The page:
The record-breaking Floyd Mayweather Jr.-Saul “Canelo” Alvarez fight Sept. 14 in Las Vegas has added an undercard bout in order to now pursue a record pay-per-view audience.
Unbeaten junior-welterweight champion Danny Garcia (26-0, 16 knockouts) will defend his World Boxing Council belt against hard-punching Argentinian Lucas Matthysse (34-2, 32 KOs).
Philadelphia’s Garcia, 25, won his belt in 2012, knocking out Amir Khan. He’s defended the belt against veterans Erik Morales and Zab Judah, bringing some criticism that he was being protected against past-their-prime foes.
In Matthysse, 30, Garcia confronts his stiffest test yet, a power puncher who has rallied from prior losses to Judah and Devon Alexander to finish six straight opponents, including his third-round destruction of former light-welterweight champion Lamont Peterson in May.
“Danny Garcia was never afraid of anyone, he wanted that fight,” said Leonard Ellerbe, Mayweather Jr.’s advisor. “Lucas Matthysse has been running everyone out of the ring, he’s a tremendous puncher. Danny Garcia can punch with either hand. This could be the fight of the year.”
Fight promoter Richard Schaefer said Mayweather-Alvarez has already broken boxing’s live gate record by generating more than $19.5 million in ticket sales at the MGM Grand Garden Arena in Las Vegas.
Adding Garcia-Matthysse to the card shows “the days of [undercard novelty act] Butterbean are over,” Schaefer said. “This is the most expensive fight ever put as the second fight of a pay-per-view.”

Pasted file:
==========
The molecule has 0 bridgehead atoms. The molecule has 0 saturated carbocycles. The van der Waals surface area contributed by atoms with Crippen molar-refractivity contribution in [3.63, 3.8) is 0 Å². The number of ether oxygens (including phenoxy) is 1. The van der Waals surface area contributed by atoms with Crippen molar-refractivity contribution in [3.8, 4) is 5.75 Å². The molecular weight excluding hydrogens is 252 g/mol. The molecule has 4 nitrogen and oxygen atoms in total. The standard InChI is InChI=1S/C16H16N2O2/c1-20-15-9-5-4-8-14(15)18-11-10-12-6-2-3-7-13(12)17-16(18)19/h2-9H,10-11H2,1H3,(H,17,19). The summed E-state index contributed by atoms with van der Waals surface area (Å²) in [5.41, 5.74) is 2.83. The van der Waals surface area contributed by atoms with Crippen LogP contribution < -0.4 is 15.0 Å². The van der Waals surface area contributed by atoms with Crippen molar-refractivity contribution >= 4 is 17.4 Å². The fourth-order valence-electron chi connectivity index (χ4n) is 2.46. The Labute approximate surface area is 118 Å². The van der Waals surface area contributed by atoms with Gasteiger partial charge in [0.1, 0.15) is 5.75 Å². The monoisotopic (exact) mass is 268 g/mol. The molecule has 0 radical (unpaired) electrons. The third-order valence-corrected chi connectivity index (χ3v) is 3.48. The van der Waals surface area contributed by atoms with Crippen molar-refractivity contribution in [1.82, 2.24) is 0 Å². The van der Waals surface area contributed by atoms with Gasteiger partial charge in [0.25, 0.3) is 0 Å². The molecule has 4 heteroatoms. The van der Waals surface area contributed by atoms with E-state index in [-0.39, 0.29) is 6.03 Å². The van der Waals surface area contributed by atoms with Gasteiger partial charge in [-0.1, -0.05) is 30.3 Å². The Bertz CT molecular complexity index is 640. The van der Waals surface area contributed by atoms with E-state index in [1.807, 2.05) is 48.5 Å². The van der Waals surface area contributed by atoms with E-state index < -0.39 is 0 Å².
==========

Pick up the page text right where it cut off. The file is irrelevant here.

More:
Schaefer said Garcia-Matthysse on its own would likely produce a $1 million live gate at a venue like the Barclays Center in Brooklyn.
The goal with Mayweather-Alvarez now is to challenge the 2007 record of more than 2.525 million pay-per-view buys of Mayweather’s bout against Oscar De La Hoya.
“After our press tour, I felt confident to predict the number would match or beat the gross number we did with Mayweather-De La Hoya of $140 million, and with the addition of Garcia-Matthysse ... whether it breaks 2.525 million, we’ll see. I don’t want to be that bold,” Schaefer said.
Schaefer said it took an effort by himself and Mayweather “to find additional revenue sources to pay for that fight.” He didn’t say which fighter required more.
“Floyd wanted to get the deal done,” Ellerbe said. “He wanted fans to say, ‘Wow! I got my money’s worth and then some.’ Floyd’s ultimate goal is to make boxing a mainstream sport.”
Ellerbe declined to answer if the winner would emerge as the favorite to fight Mayweather next.
“We will see new fans watching this sport for the first time that night and we want to take advantage of that, not just with the main course, but the appetizer,” Schaefer said.
Schaefer said he’s planning a press tour for Garcia-Matthysse that will include a stop in Los Angeles.